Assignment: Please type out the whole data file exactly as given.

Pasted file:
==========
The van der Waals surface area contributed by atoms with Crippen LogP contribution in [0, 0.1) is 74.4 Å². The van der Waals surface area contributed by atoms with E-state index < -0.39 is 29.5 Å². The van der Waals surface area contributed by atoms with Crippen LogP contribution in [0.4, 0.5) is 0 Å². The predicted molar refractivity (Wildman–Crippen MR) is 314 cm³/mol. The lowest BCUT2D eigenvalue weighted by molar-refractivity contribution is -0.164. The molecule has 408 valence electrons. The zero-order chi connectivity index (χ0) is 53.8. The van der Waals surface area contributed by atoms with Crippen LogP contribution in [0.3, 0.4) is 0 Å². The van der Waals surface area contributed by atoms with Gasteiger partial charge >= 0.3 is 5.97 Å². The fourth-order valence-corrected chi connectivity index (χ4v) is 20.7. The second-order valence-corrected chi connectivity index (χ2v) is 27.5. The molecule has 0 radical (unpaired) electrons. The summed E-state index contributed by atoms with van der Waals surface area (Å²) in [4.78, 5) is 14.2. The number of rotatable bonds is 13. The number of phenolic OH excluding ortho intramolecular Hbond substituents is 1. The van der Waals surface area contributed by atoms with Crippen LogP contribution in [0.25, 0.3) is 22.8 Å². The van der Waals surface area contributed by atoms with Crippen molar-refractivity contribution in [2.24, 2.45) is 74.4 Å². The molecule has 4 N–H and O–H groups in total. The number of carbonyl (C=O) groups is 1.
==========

The van der Waals surface area contributed by atoms with Crippen LogP contribution in [0, 0.1) is 74.4 Å². The van der Waals surface area contributed by atoms with E-state index < -0.39 is 29.5 Å². The van der Waals surface area contributed by atoms with Crippen LogP contribution in [0.4, 0.5) is 0 Å². The predicted molar refractivity (Wildman–Crippen MR) is 314 cm³/mol. The lowest BCUT2D eigenvalue weighted by molar-refractivity contribution is -0.164. The molecule has 408 valence electrons. The zero-order chi connectivity index (χ0) is 53.8. The van der Waals surface area contributed by atoms with Crippen LogP contribution in [0.3, 0.4) is 0 Å². The van der Waals surface area contributed by atoms with Gasteiger partial charge >= 0.3 is 5.97 Å². The fourth-order valence-corrected chi connectivity index (χ4v) is 20.7. The second-order valence-corrected chi connectivity index (χ2v) is 27.5. The molecule has 0 radical (unpaired) electrons. The summed E-state index contributed by atoms with van der Waals surface area (Å²) in [4.78, 5) is 14.2. The number of rotatable bonds is 13. The number of phenolic OH excluding ortho intramolecular Hbond substituents is 1. The van der Waals surface area contributed by atoms with Crippen LogP contribution in [0.25, 0.3) is 22.8 Å². The van der Waals surface area contributed by atoms with Crippen molar-refractivity contribution in [2.24, 2.45) is 74.4 Å². The molecule has 4 N–H and O–H groups in total. The number of carbonyl (C=O) groups is 1.